Tulip Grove

Tulip Grove

Across Lebanon Pike from The Hermitage stands the Tulip Grove mansion and property. Andrew Jackson Donelson, Rachel Jackson’s nephew and President Jackson’s private secretary, hired Nashville master builders William C. Hume and Joseph Reiff to construct this Greek Revival mansion as the seat of his 1,000-acre cotton plantation.


Built between 1834 and 1836 while Donelson and his first wife Emily were living at the White House, the two-story brick dwelling was modeled on Asher Benjamin’s pattern-books published in Boston from 1830 to 1833.

Featuring a two-story Doric entrance portico, the house is situated atop a wooded hill about one mile from The Hermitage. Two small, one-story wings were built on the rear of the 13-room mansion. The home features Grecian mantles, painted woodwork and an elegant, curvilinear, three-story staircase. The marbleized walls in the main entrance hall are original.

  • The Yellow Room in the Tulip Grove Mansion in Hermitage, TN
  • A Staircase Inside the Tulip Grove Mansion
  • The Dining Room in the Tulip Grove Mansion in Hermitage, TN


Emily Donelson died of tuberculosis at Tulip Grove in 1836, just months after its completion and two days before her husband returned from Washington.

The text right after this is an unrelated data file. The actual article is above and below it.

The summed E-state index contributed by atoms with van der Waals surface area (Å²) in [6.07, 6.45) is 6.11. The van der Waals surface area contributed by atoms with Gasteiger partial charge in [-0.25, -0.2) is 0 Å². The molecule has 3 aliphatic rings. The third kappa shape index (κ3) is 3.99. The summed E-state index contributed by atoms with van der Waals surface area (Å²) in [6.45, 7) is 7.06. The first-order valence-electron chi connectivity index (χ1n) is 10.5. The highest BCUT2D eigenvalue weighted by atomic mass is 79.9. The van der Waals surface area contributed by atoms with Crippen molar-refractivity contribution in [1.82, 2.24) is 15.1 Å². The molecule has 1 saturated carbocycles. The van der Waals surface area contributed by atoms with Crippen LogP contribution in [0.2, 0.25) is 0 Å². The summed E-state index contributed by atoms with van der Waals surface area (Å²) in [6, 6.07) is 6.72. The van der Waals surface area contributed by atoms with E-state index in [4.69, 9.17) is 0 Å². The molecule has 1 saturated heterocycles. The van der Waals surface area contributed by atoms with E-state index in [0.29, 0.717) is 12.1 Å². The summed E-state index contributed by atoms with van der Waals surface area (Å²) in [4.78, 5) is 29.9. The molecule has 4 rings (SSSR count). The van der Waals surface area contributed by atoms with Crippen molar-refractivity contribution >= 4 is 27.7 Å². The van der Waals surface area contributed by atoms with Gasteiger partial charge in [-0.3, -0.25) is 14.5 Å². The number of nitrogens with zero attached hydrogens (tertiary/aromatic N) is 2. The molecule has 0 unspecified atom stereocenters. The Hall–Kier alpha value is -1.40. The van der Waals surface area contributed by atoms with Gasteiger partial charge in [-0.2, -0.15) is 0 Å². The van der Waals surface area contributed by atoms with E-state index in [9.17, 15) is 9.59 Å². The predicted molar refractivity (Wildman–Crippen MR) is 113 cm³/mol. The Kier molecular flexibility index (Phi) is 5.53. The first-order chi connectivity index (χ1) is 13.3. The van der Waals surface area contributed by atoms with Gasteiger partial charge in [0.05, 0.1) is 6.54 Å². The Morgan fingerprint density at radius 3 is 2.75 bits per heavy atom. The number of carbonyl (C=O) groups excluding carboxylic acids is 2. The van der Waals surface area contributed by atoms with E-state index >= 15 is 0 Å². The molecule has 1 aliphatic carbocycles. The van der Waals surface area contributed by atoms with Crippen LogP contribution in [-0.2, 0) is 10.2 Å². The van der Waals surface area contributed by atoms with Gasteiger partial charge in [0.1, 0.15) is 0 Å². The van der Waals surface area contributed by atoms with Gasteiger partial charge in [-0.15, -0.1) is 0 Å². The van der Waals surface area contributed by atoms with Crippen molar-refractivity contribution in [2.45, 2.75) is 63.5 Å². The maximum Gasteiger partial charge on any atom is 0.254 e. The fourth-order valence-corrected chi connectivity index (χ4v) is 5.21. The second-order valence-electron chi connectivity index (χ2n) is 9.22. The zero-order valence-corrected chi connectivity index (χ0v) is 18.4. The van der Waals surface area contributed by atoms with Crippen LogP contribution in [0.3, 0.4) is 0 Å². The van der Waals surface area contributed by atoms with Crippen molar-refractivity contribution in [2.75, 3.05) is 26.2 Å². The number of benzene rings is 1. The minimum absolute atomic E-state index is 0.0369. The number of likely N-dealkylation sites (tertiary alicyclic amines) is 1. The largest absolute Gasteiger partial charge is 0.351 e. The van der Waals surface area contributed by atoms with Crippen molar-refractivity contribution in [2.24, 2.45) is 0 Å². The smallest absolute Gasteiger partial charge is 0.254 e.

Legend dictates during President Martin Van Buren’s visit to The Hermitage in 1842 he suggested the name of Donelson’s plantation be changed from “Poplar Grove” to “Tulip Grove” due to the tulip-shaped blossoms of the many poplar trees on the property.

Just before moving from Tulip Grove, Andrew Jackson Donelson unsuccessfully ran for vice president. Donelson sold the 1,063-acre Tulip Grove estate in 1858 and moved to Memphis.

After Andrew Donelson left, Tulip Grove passed through a series of owners. In 1914, the Buntin family purchased Tulip Grove and made additions to it to house modern conveniences. In the 1960s, the Buntins sold the farmland surrounding Tulip Grove but sold the Tulip Grove mansion and surrounding 60 acres to the Andrew Jackson Foundation.

The Mantle at the Tulip Grove Mansion


In 1965, the Ladies Hermitage Association opened a restored Tulip Grove mansion to the public. According to architectural historians, this landmark building is one of the best surviving examples of a Greek Revival-style antebellum plantation house in Tennessee. Today, Tulip Grove is available for event rentals.